Database for Annotation, Visualization, and Integrated Discovery

DNA: 

deoxyribonucleic acid

EBNA: 

Epstein-Barr Nuclear Antigen

EBNA: 

Epstein-Barr Nuclear Antigen

EDTA: 

ethylene-Diamine-Tetra-Acetic acid

EMSA: 

Electrophoretic Mobility Shift Assays

HIF-1α: 

hypoxia-inducible factor-1 alpha

HRP: 

horseradish peroxidase

IL-1ß: 

interleukin beta

IκBα: 

inhibitory NFKB alpha

LPS: 

lipopolysaccharide

Mcl-1: 

myeloid leukemia cell differentiation 1

NFDM: 

nonfat dry milk

NIAID: 

National Institute of Allergy and Infectious Diseases

PBS: 

phosphate buffered saline

PCR: 

polymerase chain reaction

qPCR: 

real-Time Quantitative PCR

RNA: 

ribonucleic acid

ROS: 

reactive oxygen species

RT: 

reverse transcriptase

SDS-PAGE: 

sodium dodecyl sulfate polyacrylamide gel electrophoresis

TdT: 

terminal deoxynucleotidyl transferase

TLR: 

Toll-like receptor

TNF-α: 

tumor necrosis factor alpha

Declarations

Acknowledgements

We thank Dr. Renshan Ge and Chantal Sottas at the Population Council of the Center for Biomedical Research for performing serum testosterone radioimmunoassays. Results from this study were presented at the 34th annual meeting of the American Society for Reproductive Immunology (Long Beach, NY, June 2014), the 39th annual meeting of the American Society of Andrology (Atlanta, GA, April 2014), the 112th Annual Meeting of the American Society for Microbiology (San Francisco, CA, June 2012) and the 37th Annual Meeting of the American Society of Andrology (Tucson, AZ, April 2012).

Funding

Supported by NIH grant R15-HD046451 to M. Palladino, the Independent College Fund of New Jersey-Merck Undergraduate Science Endeavors Program to support G. Fasano, and the Bristol-Myers Squibb Charitable Giving Grant to the Monmouth University Summer Research Program to support D. Patel.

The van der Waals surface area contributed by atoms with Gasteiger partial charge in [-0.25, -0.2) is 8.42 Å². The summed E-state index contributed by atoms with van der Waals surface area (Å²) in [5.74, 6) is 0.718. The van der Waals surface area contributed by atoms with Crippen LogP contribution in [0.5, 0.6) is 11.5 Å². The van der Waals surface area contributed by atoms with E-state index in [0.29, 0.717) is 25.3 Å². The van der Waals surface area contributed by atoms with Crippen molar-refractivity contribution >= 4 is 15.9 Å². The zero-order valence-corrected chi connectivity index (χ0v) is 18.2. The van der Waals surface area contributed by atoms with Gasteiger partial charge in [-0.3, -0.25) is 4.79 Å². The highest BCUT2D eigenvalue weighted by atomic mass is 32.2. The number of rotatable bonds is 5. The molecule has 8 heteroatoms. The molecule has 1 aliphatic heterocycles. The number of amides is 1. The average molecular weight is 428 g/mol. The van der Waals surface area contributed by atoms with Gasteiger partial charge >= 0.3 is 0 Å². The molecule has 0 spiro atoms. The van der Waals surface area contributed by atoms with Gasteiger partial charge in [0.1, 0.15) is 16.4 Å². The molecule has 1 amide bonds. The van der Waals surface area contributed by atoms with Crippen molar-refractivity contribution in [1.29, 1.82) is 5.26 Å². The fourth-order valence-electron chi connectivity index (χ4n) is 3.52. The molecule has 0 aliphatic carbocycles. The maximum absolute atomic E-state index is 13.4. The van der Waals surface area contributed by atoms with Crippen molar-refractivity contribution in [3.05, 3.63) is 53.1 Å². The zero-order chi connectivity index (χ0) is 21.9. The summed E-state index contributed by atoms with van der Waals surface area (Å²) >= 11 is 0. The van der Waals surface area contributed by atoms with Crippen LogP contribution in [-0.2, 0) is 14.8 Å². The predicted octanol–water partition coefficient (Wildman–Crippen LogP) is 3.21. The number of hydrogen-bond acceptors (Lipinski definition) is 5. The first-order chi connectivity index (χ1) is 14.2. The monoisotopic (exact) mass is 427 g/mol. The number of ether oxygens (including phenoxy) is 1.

Availability of data and materials

All data generated or analyzed during this study are included in this published article [and its Additional files].

Authors’ contributions

MAP designed the study, participated in its experimental design, data analysis, and drafting and final writing and submission of the manuscript. GAF carried out hypoxia and inflammatory pathway array experiments and drafting of the manuscript. DP carried out western blot experiments and drafting of the manuscript. CD and ML carried out EMSA experiments and drafting of the manuscript. All authors read and approved the final manuscript.

Ethics approval and consent to participate

Animal research protocols were approved by the Monmouth University IACUC and conform to guidelines established in The Guide for the Care and Use of Laboratory Animals.

Consent for publication

Not applicable.

Competing interests

The authors declare that they have no competing interests.

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Authors’ Affiliations

(1)
Monmouth University, 400 Cedar Avenue, West Long Branch, NJ 07764, USA

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Copyright

© The Author(s). 2018